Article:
With that, watching and recording TV shouldn’t be a problem with Media Center.

Setting Up the Electronic Programme Guide (EPG)

Media Center becomes extremely useful with the EPG because the EPG is not just a normal programme guide, you are able to pre-record TV programmes directly?from the EPG’s screen.? Furthermore, if the TV programme is a series, you can even have the option of Media Center recording the whole series.? This way, you’ll almost never miss a show!?

Of course, as this is Singapore, you’re bound to run into problems with it.? Firstly, neither Microsoft nor Starhub supports this feature for Singapore.? If you try to run the Guide set up, it will be in vain.? Luckily, however, some enterprising folks have solved this problem with TVxb, which can be found here:?

Go to the website and download the TVxb program.? Unzip the file into Program Files perhaps and then download the country.ini file from Singapore.??The name of the file would be TVxb-Starhub-Descriptions.ini.? Read the installation guide provided on the download page.? Follow the instructions in the guide and when it tells you to go to this web page to follow the instructions for?BladeRunner Pro, do so.? Follow the instructions for BladeRunner Pro and have everything set up.? Note that to have Starhub channels set up, you’ll need to copy and paste the channel information from the TVxb-Starhub-Descriptions.ini file to the TVxb.ini file.? Be sure to select only the channels you need or be prepared to wait for a really really long download.? Also note that when TVxb is running (downloading), it may appear to have hung, but it’s usually not the case.? Even if Windows labels it as Not Responding, it’s still working and you should just let it run.? It’ll typically take some time for even a few channels.?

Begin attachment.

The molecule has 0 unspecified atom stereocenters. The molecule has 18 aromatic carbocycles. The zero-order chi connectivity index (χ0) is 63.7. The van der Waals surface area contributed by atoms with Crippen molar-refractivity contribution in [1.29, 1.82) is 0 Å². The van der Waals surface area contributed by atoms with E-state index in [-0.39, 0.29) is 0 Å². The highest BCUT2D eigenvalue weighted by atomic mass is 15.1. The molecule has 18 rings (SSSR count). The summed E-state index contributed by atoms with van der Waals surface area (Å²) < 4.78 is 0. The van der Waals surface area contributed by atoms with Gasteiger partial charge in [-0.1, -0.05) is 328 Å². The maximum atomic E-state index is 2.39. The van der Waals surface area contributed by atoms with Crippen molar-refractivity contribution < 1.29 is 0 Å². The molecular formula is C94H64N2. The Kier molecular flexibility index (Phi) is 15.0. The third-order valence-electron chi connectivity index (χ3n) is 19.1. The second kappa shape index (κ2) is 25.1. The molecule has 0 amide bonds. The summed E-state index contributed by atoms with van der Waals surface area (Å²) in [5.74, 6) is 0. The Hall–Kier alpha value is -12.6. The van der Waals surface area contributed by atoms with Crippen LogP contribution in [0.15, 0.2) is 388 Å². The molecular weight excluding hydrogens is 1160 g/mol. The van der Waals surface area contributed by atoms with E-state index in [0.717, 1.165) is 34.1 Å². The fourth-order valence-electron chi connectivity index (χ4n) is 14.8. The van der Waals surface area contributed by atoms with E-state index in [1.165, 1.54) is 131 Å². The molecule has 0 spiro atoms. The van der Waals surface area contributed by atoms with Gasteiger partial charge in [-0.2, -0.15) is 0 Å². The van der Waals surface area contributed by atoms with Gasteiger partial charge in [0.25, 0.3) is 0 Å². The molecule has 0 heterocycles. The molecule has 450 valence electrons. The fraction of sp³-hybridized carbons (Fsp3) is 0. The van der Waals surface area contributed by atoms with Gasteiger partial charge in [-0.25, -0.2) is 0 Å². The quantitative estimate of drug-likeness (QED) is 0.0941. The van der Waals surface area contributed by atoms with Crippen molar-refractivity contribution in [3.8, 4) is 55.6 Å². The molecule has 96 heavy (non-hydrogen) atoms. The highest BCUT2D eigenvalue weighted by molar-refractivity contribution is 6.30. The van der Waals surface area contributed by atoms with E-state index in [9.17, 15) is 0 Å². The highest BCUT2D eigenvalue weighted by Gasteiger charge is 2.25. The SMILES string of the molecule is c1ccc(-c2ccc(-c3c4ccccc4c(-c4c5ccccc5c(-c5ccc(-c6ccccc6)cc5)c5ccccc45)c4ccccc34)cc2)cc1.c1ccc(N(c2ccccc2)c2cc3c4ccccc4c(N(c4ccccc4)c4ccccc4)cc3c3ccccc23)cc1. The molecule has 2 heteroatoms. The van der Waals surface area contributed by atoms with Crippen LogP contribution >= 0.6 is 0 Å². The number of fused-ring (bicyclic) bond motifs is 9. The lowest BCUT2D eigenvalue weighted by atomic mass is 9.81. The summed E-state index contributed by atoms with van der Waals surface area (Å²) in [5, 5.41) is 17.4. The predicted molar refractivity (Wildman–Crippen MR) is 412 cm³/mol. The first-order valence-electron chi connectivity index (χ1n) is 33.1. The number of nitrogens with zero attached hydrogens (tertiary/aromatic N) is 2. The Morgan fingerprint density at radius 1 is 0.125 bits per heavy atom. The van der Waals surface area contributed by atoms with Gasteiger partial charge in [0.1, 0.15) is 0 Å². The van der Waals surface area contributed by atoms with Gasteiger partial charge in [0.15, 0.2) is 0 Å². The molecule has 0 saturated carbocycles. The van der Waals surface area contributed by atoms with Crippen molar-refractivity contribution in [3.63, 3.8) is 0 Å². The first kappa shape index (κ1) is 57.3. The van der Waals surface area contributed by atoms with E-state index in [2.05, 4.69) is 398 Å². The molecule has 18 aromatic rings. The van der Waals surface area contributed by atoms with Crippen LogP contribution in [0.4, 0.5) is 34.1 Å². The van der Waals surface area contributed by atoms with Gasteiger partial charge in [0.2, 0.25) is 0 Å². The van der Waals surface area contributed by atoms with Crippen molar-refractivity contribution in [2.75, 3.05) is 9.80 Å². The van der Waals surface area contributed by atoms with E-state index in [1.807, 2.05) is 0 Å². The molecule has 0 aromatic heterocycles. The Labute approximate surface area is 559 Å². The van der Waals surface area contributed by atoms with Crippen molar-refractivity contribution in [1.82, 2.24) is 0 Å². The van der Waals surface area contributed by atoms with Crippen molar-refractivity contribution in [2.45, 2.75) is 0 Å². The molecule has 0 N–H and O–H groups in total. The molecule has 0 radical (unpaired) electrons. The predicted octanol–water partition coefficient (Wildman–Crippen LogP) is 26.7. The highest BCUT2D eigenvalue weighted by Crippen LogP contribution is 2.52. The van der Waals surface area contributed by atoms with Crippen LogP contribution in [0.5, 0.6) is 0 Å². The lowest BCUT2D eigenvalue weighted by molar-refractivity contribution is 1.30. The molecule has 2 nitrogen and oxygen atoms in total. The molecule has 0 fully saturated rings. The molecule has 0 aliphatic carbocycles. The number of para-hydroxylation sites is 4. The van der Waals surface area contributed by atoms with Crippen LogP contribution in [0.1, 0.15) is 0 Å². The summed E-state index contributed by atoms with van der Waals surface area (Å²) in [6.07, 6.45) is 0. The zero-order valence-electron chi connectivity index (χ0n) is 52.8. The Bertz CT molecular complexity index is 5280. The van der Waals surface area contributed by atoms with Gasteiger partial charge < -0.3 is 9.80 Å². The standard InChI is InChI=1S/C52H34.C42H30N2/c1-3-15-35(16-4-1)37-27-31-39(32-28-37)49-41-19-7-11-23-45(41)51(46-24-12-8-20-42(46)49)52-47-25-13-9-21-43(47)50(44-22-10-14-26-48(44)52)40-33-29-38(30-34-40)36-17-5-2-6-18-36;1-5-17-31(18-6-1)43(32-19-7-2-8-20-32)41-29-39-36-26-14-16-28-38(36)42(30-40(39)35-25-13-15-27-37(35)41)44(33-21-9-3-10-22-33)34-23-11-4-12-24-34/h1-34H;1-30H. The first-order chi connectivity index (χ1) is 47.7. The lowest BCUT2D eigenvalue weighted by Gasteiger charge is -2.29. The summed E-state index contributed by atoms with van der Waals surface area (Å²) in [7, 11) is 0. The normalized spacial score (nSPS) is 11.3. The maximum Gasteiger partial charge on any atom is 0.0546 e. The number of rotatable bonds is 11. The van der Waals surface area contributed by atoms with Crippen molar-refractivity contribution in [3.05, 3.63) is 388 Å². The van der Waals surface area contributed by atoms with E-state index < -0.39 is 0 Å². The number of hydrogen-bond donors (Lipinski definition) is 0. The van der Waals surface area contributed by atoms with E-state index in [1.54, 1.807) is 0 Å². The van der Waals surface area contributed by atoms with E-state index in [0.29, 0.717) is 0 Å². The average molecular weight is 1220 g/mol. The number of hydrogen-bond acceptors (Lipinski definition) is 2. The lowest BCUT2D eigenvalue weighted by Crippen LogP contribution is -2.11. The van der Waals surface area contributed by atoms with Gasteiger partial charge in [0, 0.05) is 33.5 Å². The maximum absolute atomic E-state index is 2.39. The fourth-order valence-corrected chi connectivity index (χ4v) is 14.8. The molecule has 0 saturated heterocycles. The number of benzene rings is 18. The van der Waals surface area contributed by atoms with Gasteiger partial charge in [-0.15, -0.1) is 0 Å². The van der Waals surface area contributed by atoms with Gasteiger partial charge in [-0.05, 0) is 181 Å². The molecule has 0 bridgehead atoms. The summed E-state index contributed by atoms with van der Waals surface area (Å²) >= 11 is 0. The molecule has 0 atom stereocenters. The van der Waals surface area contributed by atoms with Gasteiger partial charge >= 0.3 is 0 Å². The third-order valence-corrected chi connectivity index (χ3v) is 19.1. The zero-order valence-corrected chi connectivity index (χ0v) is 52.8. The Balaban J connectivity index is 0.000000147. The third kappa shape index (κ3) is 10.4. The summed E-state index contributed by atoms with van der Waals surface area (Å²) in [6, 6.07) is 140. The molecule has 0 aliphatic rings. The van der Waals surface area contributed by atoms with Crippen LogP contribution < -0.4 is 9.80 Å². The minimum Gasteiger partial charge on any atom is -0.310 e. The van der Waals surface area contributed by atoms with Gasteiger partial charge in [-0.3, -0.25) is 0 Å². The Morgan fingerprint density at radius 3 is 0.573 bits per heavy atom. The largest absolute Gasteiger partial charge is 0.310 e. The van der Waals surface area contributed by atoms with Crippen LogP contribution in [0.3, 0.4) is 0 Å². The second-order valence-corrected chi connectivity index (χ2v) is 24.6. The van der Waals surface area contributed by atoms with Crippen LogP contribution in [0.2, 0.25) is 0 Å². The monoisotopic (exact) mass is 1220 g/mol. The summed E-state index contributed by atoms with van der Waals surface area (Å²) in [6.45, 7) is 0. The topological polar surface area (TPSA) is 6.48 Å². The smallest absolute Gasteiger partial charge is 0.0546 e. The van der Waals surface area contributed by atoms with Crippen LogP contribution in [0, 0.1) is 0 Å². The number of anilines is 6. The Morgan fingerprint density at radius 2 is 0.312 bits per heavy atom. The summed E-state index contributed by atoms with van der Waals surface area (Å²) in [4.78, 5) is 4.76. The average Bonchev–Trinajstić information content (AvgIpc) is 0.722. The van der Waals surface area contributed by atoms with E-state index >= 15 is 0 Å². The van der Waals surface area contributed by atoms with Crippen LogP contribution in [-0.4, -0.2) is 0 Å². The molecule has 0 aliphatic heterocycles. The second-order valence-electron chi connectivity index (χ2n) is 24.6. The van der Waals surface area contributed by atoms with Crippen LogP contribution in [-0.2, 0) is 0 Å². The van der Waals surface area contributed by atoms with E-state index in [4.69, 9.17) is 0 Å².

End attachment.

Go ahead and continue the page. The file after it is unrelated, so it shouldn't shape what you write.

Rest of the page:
Lastly, remember to schedule TVxb to download the TV Guide every few days or so to have the latest information.? The procedure for this is documented in the BladeRunner Pro installation guide.? I did run into some problems with permissions for setting up Scheduled Tasks.? I solved that by giving my account ‘Write’ permissions for Scheduled Tasks.

With the EPG set up, all that remains are just some minor details which should be easily set up.


Upgrading a PC to a Media Center PC should be quite straightforward.? Remember to back up your files and do a clean install.? After that, connect up all your new hardware.? Remember to connect the Infrared Emitter to your Remote Control Receiver and place the emitter in line with your Starhub STB.